Advertisements
An old sports fan is buried next to a copper pot, pictured, with the face of a wrestler with a crooked, broken nose, archaeologists have reported

An old sports fan is buried next to a copper pot with the face of a wrestler with a crooked, broken nose, archaeologists have reported.

Advertisements

The remains and the artifact – dating back to 1800 years ago – were excavated in modern Bulgaria, in what was once the Roman province of Thrace.

They were dug up from a stone grave in a large burial mound that experts think belonged to an aristocratic Thracian family.

The wrestler is depicted with a goatee and – unlike earlier, similar finds – wears a cap made of a panther or leopard skin, complete with nostrils, ears and teeth.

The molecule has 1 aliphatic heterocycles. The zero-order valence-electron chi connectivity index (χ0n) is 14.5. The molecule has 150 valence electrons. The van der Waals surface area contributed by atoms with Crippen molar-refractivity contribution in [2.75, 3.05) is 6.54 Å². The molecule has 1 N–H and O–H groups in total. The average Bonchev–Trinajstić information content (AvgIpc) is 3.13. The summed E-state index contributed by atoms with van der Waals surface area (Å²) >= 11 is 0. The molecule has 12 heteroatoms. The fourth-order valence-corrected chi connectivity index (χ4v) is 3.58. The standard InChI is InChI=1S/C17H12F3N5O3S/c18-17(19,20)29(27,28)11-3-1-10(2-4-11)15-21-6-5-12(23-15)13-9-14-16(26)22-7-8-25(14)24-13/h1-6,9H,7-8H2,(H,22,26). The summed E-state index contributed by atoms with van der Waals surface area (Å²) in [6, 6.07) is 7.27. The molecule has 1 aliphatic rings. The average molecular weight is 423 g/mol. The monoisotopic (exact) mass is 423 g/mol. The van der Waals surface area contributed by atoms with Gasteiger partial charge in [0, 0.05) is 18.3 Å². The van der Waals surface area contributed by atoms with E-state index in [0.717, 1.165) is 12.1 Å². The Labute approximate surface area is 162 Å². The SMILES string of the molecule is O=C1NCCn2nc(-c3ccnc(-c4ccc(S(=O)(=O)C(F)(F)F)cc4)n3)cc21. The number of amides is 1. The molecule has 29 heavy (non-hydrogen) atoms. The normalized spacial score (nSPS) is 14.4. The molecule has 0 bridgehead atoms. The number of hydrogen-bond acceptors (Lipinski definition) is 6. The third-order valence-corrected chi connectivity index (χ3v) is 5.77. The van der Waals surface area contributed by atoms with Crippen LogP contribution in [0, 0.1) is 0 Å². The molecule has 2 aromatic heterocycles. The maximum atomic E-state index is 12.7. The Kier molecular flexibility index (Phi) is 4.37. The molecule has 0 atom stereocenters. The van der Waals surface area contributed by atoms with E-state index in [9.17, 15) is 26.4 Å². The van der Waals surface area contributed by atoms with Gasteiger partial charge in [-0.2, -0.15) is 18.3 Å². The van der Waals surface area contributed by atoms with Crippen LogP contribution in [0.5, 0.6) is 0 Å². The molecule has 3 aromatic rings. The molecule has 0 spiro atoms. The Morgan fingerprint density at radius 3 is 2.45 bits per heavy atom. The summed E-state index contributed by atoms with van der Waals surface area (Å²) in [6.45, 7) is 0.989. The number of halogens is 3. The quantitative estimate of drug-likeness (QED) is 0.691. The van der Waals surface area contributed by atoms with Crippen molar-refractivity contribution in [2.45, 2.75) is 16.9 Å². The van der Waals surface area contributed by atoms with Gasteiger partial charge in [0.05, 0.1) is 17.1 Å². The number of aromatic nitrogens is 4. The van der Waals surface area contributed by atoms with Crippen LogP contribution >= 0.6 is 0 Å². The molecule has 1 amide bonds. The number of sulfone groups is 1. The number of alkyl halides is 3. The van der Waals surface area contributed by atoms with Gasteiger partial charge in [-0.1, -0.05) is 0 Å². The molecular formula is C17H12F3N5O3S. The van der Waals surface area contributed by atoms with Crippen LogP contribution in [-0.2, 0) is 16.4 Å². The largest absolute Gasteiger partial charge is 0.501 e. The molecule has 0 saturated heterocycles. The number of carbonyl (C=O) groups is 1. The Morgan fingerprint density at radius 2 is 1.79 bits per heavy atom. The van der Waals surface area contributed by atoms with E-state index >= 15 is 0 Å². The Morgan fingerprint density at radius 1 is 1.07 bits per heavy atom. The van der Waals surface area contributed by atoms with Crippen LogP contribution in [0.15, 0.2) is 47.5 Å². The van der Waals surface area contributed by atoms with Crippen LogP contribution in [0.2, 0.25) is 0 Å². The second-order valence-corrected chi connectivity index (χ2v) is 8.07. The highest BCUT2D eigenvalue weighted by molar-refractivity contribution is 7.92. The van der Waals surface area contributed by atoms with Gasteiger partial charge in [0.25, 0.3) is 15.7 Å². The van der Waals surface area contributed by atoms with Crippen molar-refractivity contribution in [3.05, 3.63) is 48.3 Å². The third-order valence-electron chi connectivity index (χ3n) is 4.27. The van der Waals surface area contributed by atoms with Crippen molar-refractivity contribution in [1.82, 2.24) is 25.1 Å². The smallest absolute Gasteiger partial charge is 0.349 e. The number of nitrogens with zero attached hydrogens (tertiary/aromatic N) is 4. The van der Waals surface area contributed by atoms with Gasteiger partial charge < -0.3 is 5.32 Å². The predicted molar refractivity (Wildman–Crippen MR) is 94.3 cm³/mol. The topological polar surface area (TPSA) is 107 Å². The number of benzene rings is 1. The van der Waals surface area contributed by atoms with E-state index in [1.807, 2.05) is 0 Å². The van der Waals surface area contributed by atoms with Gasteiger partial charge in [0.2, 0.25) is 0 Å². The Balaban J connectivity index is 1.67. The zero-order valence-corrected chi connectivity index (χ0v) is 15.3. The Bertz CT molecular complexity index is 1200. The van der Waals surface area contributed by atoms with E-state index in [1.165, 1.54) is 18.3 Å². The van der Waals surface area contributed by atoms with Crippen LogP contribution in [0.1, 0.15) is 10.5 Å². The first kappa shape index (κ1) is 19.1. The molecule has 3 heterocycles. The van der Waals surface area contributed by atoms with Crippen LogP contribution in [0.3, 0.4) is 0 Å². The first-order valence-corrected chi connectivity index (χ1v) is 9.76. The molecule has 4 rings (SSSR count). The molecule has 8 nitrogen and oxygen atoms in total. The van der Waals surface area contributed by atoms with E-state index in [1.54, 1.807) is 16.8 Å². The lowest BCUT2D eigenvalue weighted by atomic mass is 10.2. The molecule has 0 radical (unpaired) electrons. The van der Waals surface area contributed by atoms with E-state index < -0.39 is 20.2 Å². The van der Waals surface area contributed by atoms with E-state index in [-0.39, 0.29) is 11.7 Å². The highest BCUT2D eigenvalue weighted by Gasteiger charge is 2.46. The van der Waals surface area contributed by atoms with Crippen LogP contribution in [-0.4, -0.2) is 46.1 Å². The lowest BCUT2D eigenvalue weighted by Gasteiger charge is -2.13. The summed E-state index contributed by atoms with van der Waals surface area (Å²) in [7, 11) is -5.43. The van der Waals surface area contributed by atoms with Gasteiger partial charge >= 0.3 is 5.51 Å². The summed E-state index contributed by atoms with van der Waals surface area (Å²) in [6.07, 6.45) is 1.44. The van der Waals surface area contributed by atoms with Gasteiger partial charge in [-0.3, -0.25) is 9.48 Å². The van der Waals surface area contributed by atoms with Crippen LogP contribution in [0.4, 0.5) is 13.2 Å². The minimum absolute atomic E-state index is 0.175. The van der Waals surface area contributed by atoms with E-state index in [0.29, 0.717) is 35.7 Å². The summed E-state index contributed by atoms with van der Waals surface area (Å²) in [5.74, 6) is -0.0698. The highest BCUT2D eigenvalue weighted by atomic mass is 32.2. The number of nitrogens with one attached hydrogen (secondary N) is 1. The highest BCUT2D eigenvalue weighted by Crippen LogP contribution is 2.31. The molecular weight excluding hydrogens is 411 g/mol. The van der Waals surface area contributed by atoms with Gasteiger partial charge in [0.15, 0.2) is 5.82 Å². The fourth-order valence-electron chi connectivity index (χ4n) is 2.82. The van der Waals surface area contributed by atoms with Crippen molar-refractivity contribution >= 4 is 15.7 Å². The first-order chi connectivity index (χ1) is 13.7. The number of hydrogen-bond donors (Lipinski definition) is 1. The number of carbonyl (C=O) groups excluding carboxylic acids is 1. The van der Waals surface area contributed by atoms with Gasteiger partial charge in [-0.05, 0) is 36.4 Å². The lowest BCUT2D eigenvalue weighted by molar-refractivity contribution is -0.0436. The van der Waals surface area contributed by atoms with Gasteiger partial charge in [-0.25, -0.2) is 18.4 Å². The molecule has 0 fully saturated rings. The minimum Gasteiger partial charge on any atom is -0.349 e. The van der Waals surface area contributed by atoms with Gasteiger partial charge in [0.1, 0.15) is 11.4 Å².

Scroll down for video

An old sports fan is buried next to a copper pot, pictured, with the face of a wrestler with a crooked, broken nose, archaeologists have reported

An old sports fan is buried next to a copper pot, pictured, with the face of a wrestler with a crooked, broken nose, archaeologists have reported

The 1800-year-old remains and artifact were dug up in modern Bulgaria, in what was once the Roman province of Thrace. They were dug up from a stone grave in a large burial mound that experts think belonged to an aristocratic Thracian family
Advertisements

The 1800-year-old remains and artifact were dug up in modern Bulgaria, in what was once the Roman province of Thrace. They were dug up from a stone grave in a large burial mound that experts think belonged to an aristocratic Thracian family

The 1800-year-old remains and artifact were dug up in modern Bulgaria, in what was once the Roman province of Thrace. They were dug up from a stone grave in a large burial mound that experts think belonged to an aristocratic Thracian family